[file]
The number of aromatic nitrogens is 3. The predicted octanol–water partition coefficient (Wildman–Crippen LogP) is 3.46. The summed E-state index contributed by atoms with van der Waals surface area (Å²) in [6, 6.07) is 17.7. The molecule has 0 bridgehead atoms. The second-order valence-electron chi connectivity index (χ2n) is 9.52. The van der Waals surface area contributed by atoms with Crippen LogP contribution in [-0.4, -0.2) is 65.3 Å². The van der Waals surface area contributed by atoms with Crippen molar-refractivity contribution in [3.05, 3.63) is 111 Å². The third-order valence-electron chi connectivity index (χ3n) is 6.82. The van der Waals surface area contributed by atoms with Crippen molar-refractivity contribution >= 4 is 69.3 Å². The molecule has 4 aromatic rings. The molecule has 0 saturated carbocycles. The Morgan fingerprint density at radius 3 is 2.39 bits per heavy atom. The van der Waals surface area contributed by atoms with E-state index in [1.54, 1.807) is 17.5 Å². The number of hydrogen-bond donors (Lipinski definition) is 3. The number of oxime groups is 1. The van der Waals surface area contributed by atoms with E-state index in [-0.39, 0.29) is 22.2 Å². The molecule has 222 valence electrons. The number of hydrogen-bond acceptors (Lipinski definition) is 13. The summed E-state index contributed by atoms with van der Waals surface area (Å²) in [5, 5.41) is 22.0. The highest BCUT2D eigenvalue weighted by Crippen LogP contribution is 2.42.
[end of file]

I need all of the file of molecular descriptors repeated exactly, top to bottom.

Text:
The number of aromatic nitrogens is 3. The predicted octanol–water partition coefficient (Wildman–Crippen LogP) is 3.46. The summed E-state index contributed by atoms with van der Waals surface area (Å²) in [6, 6.07) is 17.7. The molecule has 0 bridgehead atoms. The second-order valence-electron chi connectivity index (χ2n) is 9.52. The van der Waals surface area contributed by atoms with Crippen LogP contribution in [-0.4, -0.2) is 65.3 Å². The van der Waals surface area contributed by atoms with Crippen molar-refractivity contribution in [3.05, 3.63) is 111 Å². The third-order valence-electron chi connectivity index (χ3n) is 6.82. The van der Waals surface area contributed by atoms with Crippen molar-refractivity contribution >= 4 is 69.3 Å². The molecule has 4 aromatic rings. The molecule has 0 saturated carbocycles. The Morgan fingerprint density at radius 3 is 2.39 bits per heavy atom. The van der Waals surface area contributed by atoms with E-state index in [1.54, 1.807) is 17.5 Å². The number of hydrogen-bond donors (Lipinski definition) is 3. The number of oxime groups is 1. The van der Waals surface area contributed by atoms with E-state index in [-0.39, 0.29) is 22.2 Å². The molecule has 222 valence electrons. The number of hydrogen-bond acceptors (Lipinski definition) is 13. The summed E-state index contributed by atoms with van der Waals surface area (Å²) in [5, 5.41) is 22.0. The highest BCUT2D eigenvalue weighted by Crippen LogP contribution is 2.42.